Anastasius Sinaita, St.
ANASTASIUS SINAITA, ST.
Seventh-century Palestinian monk, theological controversialist, and exegete revered as a saint by the Byzantine Church and included in the Roman Martyrology; d. Mt. Sinai, c. 700. He is of unknown origin and is confused with other authors. Anastasius was a monk on Mt. Sinai who left the monastery to dispute with heretics in Egypt and Syria and became known as the New Moses. His writings are edited uncritically and do not permit a fair judgment. The Hodegos, or Viae Dux, in 24 chapters, was composed in the desert against the monophysites (c. 685). The arguments on which it is based are buttressed by Aristotelian definitions and citations from the Fathers and the councils that are frequently faulty, indicating that he quoted from memory. In the Hodegos he mentions four other works: a Dogmatic Tome, the Apologetic Tome, the Treatise against Nestorius, and a Treatise against the Jews, which are now lost. A Quaestiones et Responsiones (Eratopokriseis ) is in substance the work of Anastasius, but in its present form it shows signs of later additions. It deals with the whole gamut of monastic life and secular culture, and answers objections to the faith with Biblical and patristic texts. Eleven books of an exegetical work, Commentary on the Hexameron, are preserved in Latin, and only the twelfth is in the original Greek. The author depends on Pseudo-Dionysius and engages in exaggerated allegorism. A Dialogue on the Jews (Patrologia Graeca 89:1203–72) is not authentic.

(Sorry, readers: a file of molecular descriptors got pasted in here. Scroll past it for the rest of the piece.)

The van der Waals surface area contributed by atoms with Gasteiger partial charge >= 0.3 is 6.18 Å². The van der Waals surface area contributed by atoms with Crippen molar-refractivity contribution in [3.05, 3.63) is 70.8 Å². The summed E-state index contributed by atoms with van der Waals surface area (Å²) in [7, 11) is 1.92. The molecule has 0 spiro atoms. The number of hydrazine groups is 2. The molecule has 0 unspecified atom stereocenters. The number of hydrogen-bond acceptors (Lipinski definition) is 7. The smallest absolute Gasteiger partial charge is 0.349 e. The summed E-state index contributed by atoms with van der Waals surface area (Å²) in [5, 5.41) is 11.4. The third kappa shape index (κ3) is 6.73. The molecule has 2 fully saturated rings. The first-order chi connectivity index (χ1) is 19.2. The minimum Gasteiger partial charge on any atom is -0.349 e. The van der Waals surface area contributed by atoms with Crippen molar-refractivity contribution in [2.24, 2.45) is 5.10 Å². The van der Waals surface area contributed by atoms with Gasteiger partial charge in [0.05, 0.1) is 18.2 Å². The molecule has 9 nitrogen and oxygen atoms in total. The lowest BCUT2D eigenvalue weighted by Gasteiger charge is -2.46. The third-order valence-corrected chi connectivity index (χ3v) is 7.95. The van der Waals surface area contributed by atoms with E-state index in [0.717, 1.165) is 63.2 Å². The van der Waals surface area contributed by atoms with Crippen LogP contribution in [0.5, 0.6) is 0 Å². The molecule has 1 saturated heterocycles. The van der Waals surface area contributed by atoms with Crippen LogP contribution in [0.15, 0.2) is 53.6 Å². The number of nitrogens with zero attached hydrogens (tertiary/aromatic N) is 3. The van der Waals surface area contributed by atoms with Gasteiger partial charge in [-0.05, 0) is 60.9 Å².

Feast: April 21 (Orthodox Church).
Bibliography: Patrologia Graeca, ed. j. p. migne (Paris 1857–66) 89:35–1288. b. altaner, Patrology (New York 1960) 633, 644. g. bardy, Revue biblique 42 (1933) 339–343; Dictionnaire de spiritualité ascétique et mystique, ed. m. viller et al. (Paris 1932–) 1:546–547. j. d. baggarly, The Conjugates Christ-Church in the Hexaemeron of Ps.-Anastasius of Sinai (Rome 1974). j. b. pitra, Iuris ecclesiastici Graecorum historia et monumenta, 2 v. (Rome 1868) 2:238–294. r. janin, Dictionnaire d'histoire et de géographie ecclésiastiques, ed. a. baudrillart et al. (Paris 1912) 2:1482–83. u. riedinger, Lexicon für Theologie und Kirche, ed. j. hofer and k. rahner (Freiburg 1957–65) 1:492. h.g. beck, Kirche und theologische Literatur im byzantinischen Reich (Munich 1959) 442–446. m. salsano, Bibliotheca sanctorum (Rome 1961) 1:1059–61.
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